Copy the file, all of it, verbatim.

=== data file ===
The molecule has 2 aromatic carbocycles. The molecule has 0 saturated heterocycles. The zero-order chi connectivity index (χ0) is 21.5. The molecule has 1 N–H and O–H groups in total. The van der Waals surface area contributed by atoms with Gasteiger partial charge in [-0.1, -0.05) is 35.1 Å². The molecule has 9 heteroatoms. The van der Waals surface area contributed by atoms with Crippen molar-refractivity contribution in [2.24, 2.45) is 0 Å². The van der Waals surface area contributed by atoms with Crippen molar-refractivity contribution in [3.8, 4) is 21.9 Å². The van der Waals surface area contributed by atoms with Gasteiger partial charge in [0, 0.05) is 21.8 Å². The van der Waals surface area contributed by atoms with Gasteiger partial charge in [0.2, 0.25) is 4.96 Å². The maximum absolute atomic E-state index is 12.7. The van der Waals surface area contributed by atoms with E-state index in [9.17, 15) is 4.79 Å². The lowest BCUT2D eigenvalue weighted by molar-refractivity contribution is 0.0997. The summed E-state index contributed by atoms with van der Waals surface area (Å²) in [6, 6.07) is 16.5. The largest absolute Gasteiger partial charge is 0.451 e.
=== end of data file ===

The molecule has 2 aromatic carbocycles. The molecule has 0 saturated heterocycles. The zero-order chi connectivity index (χ0) is 21.5. The molecule has 1 N–H and O–H groups in total. The van der Waals surface area contributed by atoms with Gasteiger partial charge in [-0.1, -0.05) is 35.1 Å². The molecule has 9 heteroatoms. The van der Waals surface area contributed by atoms with Crippen molar-refractivity contribution in [2.24, 2.45) is 0 Å². The van der Waals surface area contributed by atoms with Crippen molar-refractivity contribution in [3.8, 4) is 21.9 Å². The van der Waals surface area contributed by atoms with Gasteiger partial charge in [0, 0.05) is 21.8 Å². The van der Waals surface area contributed by atoms with Gasteiger partial charge in [0.2, 0.25) is 4.96 Å². The maximum absolute atomic E-state index is 12.7. The van der Waals surface area contributed by atoms with E-state index in [9.17, 15) is 4.79 Å². The lowest BCUT2D eigenvalue weighted by molar-refractivity contribution is 0.0997. The summed E-state index contributed by atoms with van der Waals surface area (Å²) in [6, 6.07) is 16.5. The largest absolute Gasteiger partial charge is 0.451 e.